Day 3 – Wilderness to Tsitsikamma

Erica woke us up bright and early at 6am. Finished sleeping and bouncing like a baby.  We dragged our tired carcasses out of bed and started packing our gear. I was planning to do the nearby mountain bike course but sudden heavy rainfall and cold put a quick end to that idea.  The MTB trail is accessible from the campsite and winds up a very steep hill. Heather and I are having and ongoing debate about whether the term “meander” or “snaking” is more applicable to narrow mountain trails or wider jeep tracks – sadly still no conclusion but my take is that only narrow paths can snake up a mountainside while wider roads meander.  I was told by the local adventure company that the ride is incredibly tough but the veiw from the top is well worth it!    We’ve decided to return in a few weeks time to do this trail in better weather – plus the accommodation is excellent and at only R385 for entire cabin the Ebb and Flow Rest Camp at the Wilderness National Park is great value for money.
We left Wilderness at 9am.  Stopped in Knysna for a coffee at the viewing point over the heads (no chance of cycling Harkerville Forest in this rain), then went onwards towards Plett.
En-route we stopped off at the Wolf Sanctuary.  Erica was not interested in the wolves, black-backed jackals or hyenas, but instead was enthralled by the goats playing on various obstacles created for them. It is unbelievable what a goat can balance on – I have pics of goats casually walking on poles which ants would think twice about! Erica loved the babies and the inquisitive Emu’s who came up to the fence. The tour cost only R60 per person (kids R20, babies free) and afterwards you are free to picnic while the kids play on the well-constructed playgyms or the petting zoo (wolves are unfortunately not included! Just bunnies, goats, emu’s, tortoises and anything that generally won’t take your hand off).
We got Spur take-out in Plett and then resumed our journey.  By this time the rain was coming down quite heavily. The countryside was green and lush in all directions. August is a beautiful time of year to travel, plus the weather is not too hot.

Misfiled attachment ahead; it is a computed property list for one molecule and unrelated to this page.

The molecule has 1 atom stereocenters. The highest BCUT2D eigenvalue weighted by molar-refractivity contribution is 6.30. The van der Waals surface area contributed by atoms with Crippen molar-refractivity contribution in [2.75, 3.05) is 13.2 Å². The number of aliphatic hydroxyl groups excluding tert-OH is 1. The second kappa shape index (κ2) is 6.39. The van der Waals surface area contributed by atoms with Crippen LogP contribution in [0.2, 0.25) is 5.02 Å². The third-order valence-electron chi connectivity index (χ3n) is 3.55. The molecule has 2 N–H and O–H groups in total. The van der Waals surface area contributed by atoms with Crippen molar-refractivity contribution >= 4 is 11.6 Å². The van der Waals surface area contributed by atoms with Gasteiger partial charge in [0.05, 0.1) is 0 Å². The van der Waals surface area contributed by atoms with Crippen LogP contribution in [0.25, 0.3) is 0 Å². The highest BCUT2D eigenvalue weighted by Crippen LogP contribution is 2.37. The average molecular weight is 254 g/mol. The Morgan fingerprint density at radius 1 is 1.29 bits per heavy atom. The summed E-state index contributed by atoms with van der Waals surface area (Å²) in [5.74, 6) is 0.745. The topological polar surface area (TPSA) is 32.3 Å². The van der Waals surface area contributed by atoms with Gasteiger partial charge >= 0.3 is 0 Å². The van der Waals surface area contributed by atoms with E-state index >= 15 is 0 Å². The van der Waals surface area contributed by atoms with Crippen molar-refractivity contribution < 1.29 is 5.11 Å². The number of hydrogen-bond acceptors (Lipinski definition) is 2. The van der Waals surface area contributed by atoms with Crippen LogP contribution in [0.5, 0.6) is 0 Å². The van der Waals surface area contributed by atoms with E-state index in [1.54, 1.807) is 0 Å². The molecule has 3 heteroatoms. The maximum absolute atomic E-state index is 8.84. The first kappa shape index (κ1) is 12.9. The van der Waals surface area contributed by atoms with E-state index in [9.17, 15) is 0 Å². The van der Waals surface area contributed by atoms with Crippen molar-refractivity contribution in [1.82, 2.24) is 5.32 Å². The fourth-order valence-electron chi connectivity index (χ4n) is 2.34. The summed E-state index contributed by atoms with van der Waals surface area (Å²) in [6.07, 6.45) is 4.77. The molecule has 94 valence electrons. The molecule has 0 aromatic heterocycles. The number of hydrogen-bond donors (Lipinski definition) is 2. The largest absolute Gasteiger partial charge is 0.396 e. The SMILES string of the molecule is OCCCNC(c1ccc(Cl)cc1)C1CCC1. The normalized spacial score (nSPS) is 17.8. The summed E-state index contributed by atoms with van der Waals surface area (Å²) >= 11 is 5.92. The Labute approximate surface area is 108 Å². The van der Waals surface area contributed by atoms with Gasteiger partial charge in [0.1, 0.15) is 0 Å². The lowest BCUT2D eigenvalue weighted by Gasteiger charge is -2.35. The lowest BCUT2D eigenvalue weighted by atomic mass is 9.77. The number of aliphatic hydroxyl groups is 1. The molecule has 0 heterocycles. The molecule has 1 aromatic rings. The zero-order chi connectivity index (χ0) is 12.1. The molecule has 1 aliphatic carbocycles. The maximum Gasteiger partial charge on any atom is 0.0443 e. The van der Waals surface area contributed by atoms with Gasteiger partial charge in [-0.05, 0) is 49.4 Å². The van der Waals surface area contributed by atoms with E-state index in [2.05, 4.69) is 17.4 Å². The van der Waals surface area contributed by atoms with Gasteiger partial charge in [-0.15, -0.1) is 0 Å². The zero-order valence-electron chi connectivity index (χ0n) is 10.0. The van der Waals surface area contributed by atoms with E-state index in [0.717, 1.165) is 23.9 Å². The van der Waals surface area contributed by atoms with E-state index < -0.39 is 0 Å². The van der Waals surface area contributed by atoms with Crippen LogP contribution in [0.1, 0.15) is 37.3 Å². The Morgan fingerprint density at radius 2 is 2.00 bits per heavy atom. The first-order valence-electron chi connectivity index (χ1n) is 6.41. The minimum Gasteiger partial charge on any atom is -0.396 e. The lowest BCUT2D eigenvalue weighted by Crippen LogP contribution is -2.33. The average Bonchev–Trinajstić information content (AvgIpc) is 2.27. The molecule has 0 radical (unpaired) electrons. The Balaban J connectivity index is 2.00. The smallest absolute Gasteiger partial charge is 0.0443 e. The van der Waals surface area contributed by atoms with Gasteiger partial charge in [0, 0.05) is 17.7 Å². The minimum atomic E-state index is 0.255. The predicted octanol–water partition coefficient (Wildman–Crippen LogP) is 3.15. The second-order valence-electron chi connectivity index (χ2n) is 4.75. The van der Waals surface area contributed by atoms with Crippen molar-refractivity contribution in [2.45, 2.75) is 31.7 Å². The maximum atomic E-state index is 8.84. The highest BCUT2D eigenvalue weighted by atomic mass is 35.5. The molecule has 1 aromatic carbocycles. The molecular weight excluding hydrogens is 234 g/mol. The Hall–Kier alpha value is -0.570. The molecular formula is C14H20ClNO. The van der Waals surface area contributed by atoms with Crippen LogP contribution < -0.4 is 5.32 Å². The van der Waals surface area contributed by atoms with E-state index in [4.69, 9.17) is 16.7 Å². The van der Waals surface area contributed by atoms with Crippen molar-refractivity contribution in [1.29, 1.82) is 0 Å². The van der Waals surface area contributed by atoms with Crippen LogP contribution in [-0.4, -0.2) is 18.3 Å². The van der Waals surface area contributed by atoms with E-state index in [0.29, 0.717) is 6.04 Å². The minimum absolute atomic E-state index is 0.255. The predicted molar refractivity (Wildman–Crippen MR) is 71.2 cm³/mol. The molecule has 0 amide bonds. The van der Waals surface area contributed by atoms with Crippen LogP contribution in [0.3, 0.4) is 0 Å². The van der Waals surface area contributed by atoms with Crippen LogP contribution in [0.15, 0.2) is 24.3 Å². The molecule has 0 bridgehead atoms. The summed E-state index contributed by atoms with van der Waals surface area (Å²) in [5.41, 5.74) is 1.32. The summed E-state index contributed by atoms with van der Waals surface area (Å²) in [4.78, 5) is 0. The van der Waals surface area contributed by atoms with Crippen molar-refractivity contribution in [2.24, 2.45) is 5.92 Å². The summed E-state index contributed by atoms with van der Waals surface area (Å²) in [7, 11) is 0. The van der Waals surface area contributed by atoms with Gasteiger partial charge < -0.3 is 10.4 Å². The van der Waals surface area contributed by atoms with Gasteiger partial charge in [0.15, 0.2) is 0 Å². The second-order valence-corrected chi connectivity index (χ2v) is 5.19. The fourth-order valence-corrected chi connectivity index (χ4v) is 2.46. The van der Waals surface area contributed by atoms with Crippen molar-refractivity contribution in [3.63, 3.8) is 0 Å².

Onwards and we arrived at Nature’s Valley reception at 2pm, but unfortunately could not find the SANParks guy who was supposed to give us the key to our cabin.  We saw some scuffmarks in the dirt which gave us the answer – he was dragged off into the bush by 3 baboons who mistook him for a breeding female. Either that or he was having a very late lunch. Forty minutes later, with Erica due for her nap, our options were (a) break into a chalet or (b) get SANParks to arrange accommodation at their nearby Tsitsikamma Reserve.  Despite waiting 40 minutes for the guy on the longest lunch ever, sanity prevailed and Heather managed to arrange upgraded accommodation at no extra charge at Tsitsikamma. This turned out to be a much better location than Nature’s Valley with awesome views over a turbulent sea.  Well constructed kiddies playpools and natural rockpools along the jagged coastline make it very safe to swim. The campsites and caravan stands are well apportioned, and all the log cabins are nestled in the original forest of the area. In this primeval Lord of the Rings setting, I felt a little like Frodo, but that soon changed to Saramon when I found out the toilet seat was busted.  The camp cavalry arrived quickly and after a quick pit stop we were saved from the prospect of hovering or descending on cold porcelain for the rest of our stay.
Sadly no microwave or kettle is  available to warm up baby bottles, but there is a nearby outdoor kitchen with a hot water urn which does the job. Heather took advantage of the very good laundry facilities and while waiting took a little walk. Desperate for a microwave, she watched a newly arrived group unpacking to see if they had a microwave. This must have looked sinister in the semi darkness, especially with Heather’s hood pulled up against the cold, ’cause soon after they went inside and closed the curtains. Heather suddenly realised that she was still watching them through the windows – just like a stalker! We had a good laugh about this when she got back to our cabin.
Tsitsikamma’s SANPark has a suspension bridge which we’re going to walk across tomorrow to start our hike. Garth gave me a great child-carrier backpack for Erica, complete with sunshade and beer-holders! This should be a lot easier than negotoating obstacles with the pram or attempting to carry all 10kg of baby for the duration of the hike – that doesn’t sound heavy but just try it for just 1km and you’ll see how 10kg starts to feel like 20kg.